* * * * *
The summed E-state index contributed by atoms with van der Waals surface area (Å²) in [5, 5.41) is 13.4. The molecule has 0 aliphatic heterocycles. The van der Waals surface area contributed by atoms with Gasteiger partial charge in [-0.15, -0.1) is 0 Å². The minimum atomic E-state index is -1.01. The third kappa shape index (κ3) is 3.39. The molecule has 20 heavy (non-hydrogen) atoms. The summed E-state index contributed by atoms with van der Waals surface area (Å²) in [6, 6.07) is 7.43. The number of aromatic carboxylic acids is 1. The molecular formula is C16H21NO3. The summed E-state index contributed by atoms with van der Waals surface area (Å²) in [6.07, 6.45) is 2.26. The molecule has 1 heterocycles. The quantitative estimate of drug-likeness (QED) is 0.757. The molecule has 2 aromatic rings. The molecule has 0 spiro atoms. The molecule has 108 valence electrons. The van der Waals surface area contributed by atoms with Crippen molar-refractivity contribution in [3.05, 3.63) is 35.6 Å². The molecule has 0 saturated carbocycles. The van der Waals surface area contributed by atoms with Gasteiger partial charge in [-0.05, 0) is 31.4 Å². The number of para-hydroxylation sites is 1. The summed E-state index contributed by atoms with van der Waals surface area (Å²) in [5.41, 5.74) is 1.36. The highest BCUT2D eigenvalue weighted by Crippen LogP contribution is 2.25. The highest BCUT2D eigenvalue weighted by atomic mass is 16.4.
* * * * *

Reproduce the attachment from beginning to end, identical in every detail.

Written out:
The summed E-state index contributed by atoms with van der Waals surface area (Å²) in [5, 5.41) is 13.4. The molecule has 0 aliphatic heterocycles. The van der Waals surface area contributed by atoms with Gasteiger partial charge in [-0.15, -0.1) is 0 Å². The minimum atomic E-state index is -1.01. The third kappa shape index (κ3) is 3.39. The molecule has 20 heavy (non-hydrogen) atoms. The summed E-state index contributed by atoms with van der Waals surface area (Å²) in [6, 6.07) is 7.43. The number of aromatic carboxylic acids is 1. The molecular formula is C16H21NO3. The summed E-state index contributed by atoms with van der Waals surface area (Å²) in [6.07, 6.45) is 2.26. The molecule has 1 heterocycles. The quantitative estimate of drug-likeness (QED) is 0.757. The molecule has 2 aromatic rings. The molecule has 0 spiro atoms. The molecule has 108 valence electrons. The van der Waals surface area contributed by atoms with Crippen molar-refractivity contribution in [3.05, 3.63) is 35.6 Å². The molecule has 0 saturated carbocycles. The van der Waals surface area contributed by atoms with Gasteiger partial charge in [-0.05, 0) is 31.4 Å². The number of para-hydroxylation sites is 1. The summed E-state index contributed by atoms with van der Waals surface area (Å²) in [5.41, 5.74) is 1.36. The highest BCUT2D eigenvalue weighted by Crippen LogP contribution is 2.25. The highest BCUT2D eigenvalue weighted by atomic mass is 16.4.